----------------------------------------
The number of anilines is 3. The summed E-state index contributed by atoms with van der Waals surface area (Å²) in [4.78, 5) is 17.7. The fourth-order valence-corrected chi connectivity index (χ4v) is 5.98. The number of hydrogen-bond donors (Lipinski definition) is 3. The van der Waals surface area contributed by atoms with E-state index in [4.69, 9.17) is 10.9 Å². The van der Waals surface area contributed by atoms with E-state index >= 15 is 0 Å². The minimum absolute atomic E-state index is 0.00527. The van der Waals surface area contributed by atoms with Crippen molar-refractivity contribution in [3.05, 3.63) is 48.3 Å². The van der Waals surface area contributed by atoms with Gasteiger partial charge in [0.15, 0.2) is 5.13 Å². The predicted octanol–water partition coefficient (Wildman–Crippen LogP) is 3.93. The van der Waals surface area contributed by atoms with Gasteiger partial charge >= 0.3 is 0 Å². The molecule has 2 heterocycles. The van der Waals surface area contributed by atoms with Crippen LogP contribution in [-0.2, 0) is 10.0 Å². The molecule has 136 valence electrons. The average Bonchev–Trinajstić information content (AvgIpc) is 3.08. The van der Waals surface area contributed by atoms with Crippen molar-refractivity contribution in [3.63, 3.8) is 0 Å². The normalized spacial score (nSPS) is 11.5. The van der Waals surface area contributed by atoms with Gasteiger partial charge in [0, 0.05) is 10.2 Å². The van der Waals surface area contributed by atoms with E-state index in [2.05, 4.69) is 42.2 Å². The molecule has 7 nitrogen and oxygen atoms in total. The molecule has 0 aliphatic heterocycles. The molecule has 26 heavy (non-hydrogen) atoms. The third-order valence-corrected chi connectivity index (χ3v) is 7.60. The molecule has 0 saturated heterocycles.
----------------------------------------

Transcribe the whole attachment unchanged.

The number of anilines is 3. The summed E-state index contributed by atoms with van der Waals surface area (Å²) in [4.78, 5) is 17.7. The fourth-order valence-corrected chi connectivity index (χ4v) is 5.98. The number of hydrogen-bond donors (Lipinski definition) is 3. The van der Waals surface area contributed by atoms with E-state index in [4.69, 9.17) is 10.9 Å². The van der Waals surface area contributed by atoms with E-state index >= 15 is 0 Å². The minimum absolute atomic E-state index is 0.00527. The van der Waals surface area contributed by atoms with Crippen molar-refractivity contribution in [3.05, 3.63) is 48.3 Å². The van der Waals surface area contributed by atoms with Gasteiger partial charge in [0.15, 0.2) is 5.13 Å². The predicted octanol–water partition coefficient (Wildman–Crippen LogP) is 3.93. The van der Waals surface area contributed by atoms with Gasteiger partial charge >= 0.3 is 0 Å². The molecule has 2 heterocycles. The van der Waals surface area contributed by atoms with Crippen LogP contribution in [-0.2, 0) is 10.0 Å². The molecule has 136 valence electrons. The average Bonchev–Trinajstić information content (AvgIpc) is 3.08. The van der Waals surface area contributed by atoms with Crippen molar-refractivity contribution in [3.63, 3.8) is 0 Å². The normalized spacial score (nSPS) is 11.5. The van der Waals surface area contributed by atoms with Gasteiger partial charge in [0, 0.05) is 10.2 Å². The van der Waals surface area contributed by atoms with E-state index in [2.05, 4.69) is 42.2 Å². The molecule has 7 nitrogen and oxygen atoms in total. The molecule has 0 aliphatic heterocycles. The molecule has 26 heavy (non-hydrogen) atoms. The third-order valence-corrected chi connectivity index (χ3v) is 7.60. The molecule has 0 saturated heterocycles.